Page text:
Accessible Walking Tour Viewing Graffiti and Architecture in Kiriyat HaMelacha

///Accessible Walking Tour Viewing Graffiti and Architecture in Kiriyat HaMelacha
Accessible Walking Tour Viewing Graffiti and Architecture in Kiriyat HaMelacha 2017-10-04T16:30:51+00:00

May 2016

Walk Leader: Elisheva Zeltzer
Text by: Elisheva Zeltzer
Photographs by: Elisheva Zeltzer

There are hundreds of thousands of disabled people living in Israel, many of whom are veterans of Israel Defense Forces. Many parts of Tel Aviv that were built more than 100 years ago are inaccessible to them.

In order to increase the awareness of the importance of making Tel Aviv accessible – including walking routes, public buildings, entertainment areas – I decided to create two accessible walking tours. A group of disabled people came in specially from Haifa by accessible bus that also brought their escorts and wheel chairs. About ten able bodied people joined us. It was important to me that they witness something of the hardships that those with different abilities face day by day.

As we had our first coffee at an accessible coffee shop we were joined by a street artist that I had invited to talk about his work.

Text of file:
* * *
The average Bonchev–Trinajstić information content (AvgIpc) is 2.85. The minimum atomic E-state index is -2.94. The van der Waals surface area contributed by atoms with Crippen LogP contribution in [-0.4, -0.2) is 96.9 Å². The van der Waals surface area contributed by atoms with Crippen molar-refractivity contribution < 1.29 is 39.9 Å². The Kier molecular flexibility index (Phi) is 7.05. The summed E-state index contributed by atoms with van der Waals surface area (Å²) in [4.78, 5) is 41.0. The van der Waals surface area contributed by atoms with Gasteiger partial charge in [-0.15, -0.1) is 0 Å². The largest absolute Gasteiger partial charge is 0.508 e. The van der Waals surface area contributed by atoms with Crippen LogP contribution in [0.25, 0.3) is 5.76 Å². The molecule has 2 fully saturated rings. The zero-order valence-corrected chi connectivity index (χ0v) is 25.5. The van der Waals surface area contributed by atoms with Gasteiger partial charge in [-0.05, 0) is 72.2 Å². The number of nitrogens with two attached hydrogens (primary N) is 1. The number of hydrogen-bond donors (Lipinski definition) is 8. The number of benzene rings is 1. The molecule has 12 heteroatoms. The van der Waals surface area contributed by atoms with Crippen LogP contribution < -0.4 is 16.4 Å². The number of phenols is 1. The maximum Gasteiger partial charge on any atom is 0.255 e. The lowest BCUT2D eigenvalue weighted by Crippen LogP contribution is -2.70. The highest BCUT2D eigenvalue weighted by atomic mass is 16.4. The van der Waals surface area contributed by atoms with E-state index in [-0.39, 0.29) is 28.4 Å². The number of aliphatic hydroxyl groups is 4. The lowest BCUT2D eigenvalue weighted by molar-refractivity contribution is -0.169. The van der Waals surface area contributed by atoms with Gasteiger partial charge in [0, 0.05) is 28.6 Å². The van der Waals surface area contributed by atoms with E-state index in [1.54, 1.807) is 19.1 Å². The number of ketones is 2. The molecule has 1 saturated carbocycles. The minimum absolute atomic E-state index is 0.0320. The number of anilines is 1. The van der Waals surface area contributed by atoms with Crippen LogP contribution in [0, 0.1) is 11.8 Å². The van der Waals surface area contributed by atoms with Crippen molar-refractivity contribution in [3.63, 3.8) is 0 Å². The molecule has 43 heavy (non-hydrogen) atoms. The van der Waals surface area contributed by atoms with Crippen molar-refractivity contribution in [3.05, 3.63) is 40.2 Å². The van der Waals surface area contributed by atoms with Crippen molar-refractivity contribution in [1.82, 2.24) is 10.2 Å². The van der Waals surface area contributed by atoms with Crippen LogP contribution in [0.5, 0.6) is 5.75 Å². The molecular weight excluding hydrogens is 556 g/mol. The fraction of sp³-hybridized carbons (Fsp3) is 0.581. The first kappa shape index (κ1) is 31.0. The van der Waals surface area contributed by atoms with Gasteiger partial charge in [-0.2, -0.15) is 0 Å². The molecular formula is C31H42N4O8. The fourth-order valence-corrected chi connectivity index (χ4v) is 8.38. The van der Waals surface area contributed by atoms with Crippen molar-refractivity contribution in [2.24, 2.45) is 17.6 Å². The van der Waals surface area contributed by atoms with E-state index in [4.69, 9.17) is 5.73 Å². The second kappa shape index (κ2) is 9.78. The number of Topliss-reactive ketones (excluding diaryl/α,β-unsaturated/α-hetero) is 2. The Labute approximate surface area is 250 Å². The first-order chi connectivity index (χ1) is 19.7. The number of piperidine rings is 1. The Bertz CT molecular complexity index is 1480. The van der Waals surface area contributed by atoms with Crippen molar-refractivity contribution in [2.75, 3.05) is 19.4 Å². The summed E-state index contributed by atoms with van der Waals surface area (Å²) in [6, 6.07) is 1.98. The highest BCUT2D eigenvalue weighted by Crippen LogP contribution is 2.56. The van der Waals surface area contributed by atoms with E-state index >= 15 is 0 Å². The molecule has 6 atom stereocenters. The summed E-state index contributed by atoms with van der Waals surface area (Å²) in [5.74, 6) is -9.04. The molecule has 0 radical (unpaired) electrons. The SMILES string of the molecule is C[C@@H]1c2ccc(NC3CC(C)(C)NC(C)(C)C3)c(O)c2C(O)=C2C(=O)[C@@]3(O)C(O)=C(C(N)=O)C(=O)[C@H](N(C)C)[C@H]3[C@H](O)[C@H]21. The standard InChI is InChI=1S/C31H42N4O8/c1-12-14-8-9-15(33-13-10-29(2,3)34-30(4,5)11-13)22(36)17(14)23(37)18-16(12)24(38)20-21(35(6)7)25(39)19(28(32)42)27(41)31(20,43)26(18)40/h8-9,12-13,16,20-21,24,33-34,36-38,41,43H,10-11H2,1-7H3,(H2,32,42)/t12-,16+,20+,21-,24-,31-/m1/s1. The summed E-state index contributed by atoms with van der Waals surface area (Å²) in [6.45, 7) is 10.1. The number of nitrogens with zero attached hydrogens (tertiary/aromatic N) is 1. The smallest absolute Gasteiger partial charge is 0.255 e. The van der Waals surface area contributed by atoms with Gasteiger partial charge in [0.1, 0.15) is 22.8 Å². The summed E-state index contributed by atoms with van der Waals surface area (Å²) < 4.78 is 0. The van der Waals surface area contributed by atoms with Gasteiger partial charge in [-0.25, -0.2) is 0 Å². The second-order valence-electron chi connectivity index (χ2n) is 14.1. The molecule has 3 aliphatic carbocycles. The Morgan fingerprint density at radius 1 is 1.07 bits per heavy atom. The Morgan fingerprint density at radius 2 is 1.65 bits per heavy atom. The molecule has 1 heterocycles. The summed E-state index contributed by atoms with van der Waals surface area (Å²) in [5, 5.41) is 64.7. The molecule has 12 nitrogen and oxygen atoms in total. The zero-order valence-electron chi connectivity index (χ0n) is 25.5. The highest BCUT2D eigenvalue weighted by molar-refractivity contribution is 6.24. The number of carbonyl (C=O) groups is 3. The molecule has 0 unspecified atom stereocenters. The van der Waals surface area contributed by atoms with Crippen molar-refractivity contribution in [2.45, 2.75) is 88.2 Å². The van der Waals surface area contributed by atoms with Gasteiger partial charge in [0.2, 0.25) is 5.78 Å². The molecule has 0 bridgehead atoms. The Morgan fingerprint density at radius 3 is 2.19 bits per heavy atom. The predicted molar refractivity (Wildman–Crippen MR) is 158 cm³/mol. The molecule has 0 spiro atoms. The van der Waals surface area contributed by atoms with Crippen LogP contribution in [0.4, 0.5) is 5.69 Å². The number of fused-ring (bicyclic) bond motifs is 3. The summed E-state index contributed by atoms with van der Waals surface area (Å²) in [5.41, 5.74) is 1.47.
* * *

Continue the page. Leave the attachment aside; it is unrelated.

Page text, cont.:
The tour started out at Kiriyat HaMelacha, on the border between Tel Aviv and Yaffo, an area of unique architecture that was built in the 1960s. The area is undergoing a significant change from housing light industry to hosting artists and their workshops. We noticed that the streets offered an additional perspective – the architecture.

This was also a first acquaintance with the world of underground graffiti – flourishing in these urban margins – that has its own internal codes and behaviors. As we walked we viewed the creations of the city’s leading street artists, and observed their individual styles. We discussed the esthetics of their work in the context of the street, and how their paintings create collages and integrate with the urban area. We asked ourselves whether this was authentic art or merely vandalism, and why these artists choose to work in the public domain.

We ended our tour with a vista from the rooftop of the Benyamini Contemporary Ceramics Center.

It was colorful. It was interesting. To me it went beyond an exciting experience, and I returned home very satisfied.